After some more intrigues and plots, Juana was reunited with her father Ferdinand, and her son Phillip. Juana told her father she desired them to rule together, and things were peaceful for a time. She set up Court with her 2 children with her ladies. She asked to send for her 4 children in Flanders. Her father refused her request. He said they didn't have the money to support them. Over time, Juana discovered now her father was intriguing against her. He had lived his whole life in the shadow of his wife Isabel, never able to rule in his own right. Now he was taking it out on his daughter.
Juana was imprisoned with her daughter Catalina in Tordesillas. She lived until the age of 76 after 46 years of captivity. Her daughter Catalina was taken away from her during that time. During her imprisonment she earned the title of Juana the Mad. Her father Ferdinand remarried a French lady, and upon his death Charles served. Because Juana never gave up the right of Queen, her son was able to rule.
"I heard his words, felt them in my blood and my sinews; in that terrible moment, I knew with a sudden, deep certainty what I had to do. It had been with me all this time, the hour when I must face both my past and my future and decide my own course. I had been a pawn blown by the vagaries of fate for most of my life; an innocent girl used for political alliance, a wife deceived and manipulated for her crown. Now, at long last, I had the strength to be the woman I had always wanted to be, the queen my mother had believed I could become." (page 344)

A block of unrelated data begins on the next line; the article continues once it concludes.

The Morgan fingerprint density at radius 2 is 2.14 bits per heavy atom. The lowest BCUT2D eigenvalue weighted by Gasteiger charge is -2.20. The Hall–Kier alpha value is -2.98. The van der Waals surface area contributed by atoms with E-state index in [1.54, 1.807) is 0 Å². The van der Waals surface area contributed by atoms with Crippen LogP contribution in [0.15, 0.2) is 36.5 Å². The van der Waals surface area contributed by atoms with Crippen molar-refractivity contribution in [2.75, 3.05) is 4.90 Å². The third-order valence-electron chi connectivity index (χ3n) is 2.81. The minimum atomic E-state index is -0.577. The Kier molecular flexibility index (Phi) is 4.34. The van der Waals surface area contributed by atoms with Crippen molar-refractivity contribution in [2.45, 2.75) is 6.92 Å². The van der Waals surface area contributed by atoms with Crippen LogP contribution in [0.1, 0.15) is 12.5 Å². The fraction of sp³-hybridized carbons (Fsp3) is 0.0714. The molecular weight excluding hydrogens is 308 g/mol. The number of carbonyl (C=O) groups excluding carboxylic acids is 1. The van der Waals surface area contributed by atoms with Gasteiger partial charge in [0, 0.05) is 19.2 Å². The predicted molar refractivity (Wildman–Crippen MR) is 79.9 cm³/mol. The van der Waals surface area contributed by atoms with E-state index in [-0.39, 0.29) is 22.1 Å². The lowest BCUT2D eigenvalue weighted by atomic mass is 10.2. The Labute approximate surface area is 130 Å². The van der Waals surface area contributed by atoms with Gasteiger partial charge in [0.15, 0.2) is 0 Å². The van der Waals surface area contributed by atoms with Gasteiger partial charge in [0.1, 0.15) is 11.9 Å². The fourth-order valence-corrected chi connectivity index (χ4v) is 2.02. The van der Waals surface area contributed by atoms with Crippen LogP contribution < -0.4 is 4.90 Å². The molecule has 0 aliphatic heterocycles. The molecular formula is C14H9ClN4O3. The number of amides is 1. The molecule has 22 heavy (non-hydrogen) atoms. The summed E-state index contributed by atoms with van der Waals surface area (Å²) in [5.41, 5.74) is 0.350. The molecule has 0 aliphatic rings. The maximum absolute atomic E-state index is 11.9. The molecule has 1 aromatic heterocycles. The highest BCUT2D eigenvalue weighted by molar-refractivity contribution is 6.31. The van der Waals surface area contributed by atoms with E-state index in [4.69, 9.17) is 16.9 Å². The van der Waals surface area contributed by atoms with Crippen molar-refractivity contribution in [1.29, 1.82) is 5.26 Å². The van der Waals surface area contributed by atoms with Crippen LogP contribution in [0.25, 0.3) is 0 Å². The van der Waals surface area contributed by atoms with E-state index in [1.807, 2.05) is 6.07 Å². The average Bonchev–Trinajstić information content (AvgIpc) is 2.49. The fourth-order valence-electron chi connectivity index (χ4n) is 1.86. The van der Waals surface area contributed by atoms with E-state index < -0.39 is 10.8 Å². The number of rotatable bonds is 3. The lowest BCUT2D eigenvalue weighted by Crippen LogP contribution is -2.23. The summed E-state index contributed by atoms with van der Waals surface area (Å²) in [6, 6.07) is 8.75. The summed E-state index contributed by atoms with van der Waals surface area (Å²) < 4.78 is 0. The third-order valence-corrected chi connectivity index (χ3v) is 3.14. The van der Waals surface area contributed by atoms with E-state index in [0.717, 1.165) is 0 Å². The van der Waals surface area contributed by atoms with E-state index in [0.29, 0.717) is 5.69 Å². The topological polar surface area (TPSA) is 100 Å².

This book was so sad to me, Juana's life was just miserable. She was betrayed by her husband in many ways, not able to be with or raise most of her children, then later betrayed by councillers and her own father. I am actually surprised she didn't kill herself while imprisoned. She didn't actually kill Phillip, that was the author's interpretation of it. Poison is always suspected when a monarch dies. I just felt so bad for her throughout the book, but admired her courage, wit and brains. You could see that there is a lot of pride in the Spanish heritage. I can't imagine having such powerful parents. I recommend this book if you know the ending is not happy. I love these books because I admire strong and powerful women.